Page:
When I rolled to my back, Legs caught up to me and slammed her foot into my ribcage. I coughed up blood. I could feel the world spinning. But everything came back for a second, which was enough to give me the edge.

Legs tried to slam her foot into me again, but I darted to the side and swept her front leg. She showed cat-like reflexes as her body forgot to fall.

I got to my feet and watched Legs catch her balance and jolt forward. She turned to me and lunged with ballad fists. Her left hook came close to my face. I caught her knuckle sandwich with a palm. My fingers were long enough to cover her fists. Legs swung her other set of sharp knuckles at my face. I caught that one too. Our eyes met. Then I twirled her around and forced her arms around her throat. I had her in a chokehold. “Give up, girly. It’s over”

Legs should have fallen. Instead, she leaned into me with her hips and rear-end and bent over with me, which forced my body to fling over hers. I crash-landed on my back. It felt like my arms and legs went to sleep as my spine made a crack sound against the ground. My fingers and toes wouldn’t respond when I tried to move them. It felt like sand paper brushed against my skin speedily.

Can’t … move.

Contra Divine approached. She smiled down at me like she knew something I didn’t. It was a frightening gaze. She had these angelic lips that could burn down a man’s world with a kiss.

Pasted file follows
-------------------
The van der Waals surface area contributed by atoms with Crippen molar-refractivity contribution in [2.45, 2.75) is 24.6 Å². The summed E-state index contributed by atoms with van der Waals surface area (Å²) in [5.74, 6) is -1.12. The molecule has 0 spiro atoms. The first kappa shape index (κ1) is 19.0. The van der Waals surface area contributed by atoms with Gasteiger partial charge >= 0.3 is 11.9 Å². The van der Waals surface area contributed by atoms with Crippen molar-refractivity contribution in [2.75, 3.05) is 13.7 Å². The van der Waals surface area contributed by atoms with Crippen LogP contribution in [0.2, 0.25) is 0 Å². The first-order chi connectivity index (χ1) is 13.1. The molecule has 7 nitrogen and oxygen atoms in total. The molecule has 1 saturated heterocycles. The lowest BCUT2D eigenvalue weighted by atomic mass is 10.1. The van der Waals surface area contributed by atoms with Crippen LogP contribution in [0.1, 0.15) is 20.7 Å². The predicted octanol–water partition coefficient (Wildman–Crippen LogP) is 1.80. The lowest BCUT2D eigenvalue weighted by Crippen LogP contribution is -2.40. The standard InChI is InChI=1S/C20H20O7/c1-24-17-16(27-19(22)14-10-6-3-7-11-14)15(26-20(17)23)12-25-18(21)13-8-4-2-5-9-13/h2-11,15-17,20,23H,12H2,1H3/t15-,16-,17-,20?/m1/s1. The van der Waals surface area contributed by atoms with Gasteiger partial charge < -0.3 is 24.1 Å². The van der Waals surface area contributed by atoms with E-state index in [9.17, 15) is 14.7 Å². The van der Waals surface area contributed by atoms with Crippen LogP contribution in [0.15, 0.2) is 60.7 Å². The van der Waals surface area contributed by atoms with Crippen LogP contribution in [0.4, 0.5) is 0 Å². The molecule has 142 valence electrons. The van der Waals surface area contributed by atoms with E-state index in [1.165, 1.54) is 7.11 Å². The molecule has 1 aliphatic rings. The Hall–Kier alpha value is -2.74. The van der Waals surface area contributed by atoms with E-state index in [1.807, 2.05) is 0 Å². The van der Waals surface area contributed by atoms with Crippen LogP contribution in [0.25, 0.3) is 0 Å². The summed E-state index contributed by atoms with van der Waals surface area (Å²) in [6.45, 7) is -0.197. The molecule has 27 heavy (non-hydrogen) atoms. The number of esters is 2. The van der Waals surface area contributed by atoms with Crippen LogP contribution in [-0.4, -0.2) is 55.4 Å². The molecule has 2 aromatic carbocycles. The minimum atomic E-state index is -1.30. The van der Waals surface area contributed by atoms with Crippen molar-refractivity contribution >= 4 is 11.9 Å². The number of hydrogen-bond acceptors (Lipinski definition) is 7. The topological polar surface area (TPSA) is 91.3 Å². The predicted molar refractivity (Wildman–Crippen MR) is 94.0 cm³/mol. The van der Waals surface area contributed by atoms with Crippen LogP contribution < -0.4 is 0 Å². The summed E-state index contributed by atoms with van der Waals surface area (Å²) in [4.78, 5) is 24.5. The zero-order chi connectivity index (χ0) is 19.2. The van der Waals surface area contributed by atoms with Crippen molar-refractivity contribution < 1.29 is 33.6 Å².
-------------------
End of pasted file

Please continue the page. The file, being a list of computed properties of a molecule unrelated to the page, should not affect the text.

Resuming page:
“I’m not some girly,” she said.

“What are you then?” The words slid out with blood that just kept flowing. So much blood. I suckled for air.

Her arms were the bow to her arrow of a leg. Her shin reached near her nose. Her foot was over her head. Then she loosed her long leg down at me. “I’m woman. Hear me roar.”

Her leg soured through the wind. When her heel met my eye sockets and nose. I heard an unfamiliar crunch sound come from my skull. I saw green speckles of light and darkness, and then I felt wet and cold … so cold … and then nothing.

 

End

 

BAM graduated with a degree in English with honors. He's an alumnus of Sigma Tau Delta, and co-founded Writers’ ReVision: a workshop that helped authors’ edit and find publication. He was a journalist for two years, a columnist for three years, and a finalist in the WLT Manuscript Competition in the thriller category in 2014. Some of his publications can be found in: Antiphon Magazine, Ishaan Literary Review, Bartleby Snopes (story of the month), This Very Breath Journal, Microfiction Monday Magazine, and Writer's Ezine (story of the month). For more information visit: www.bamwrites.com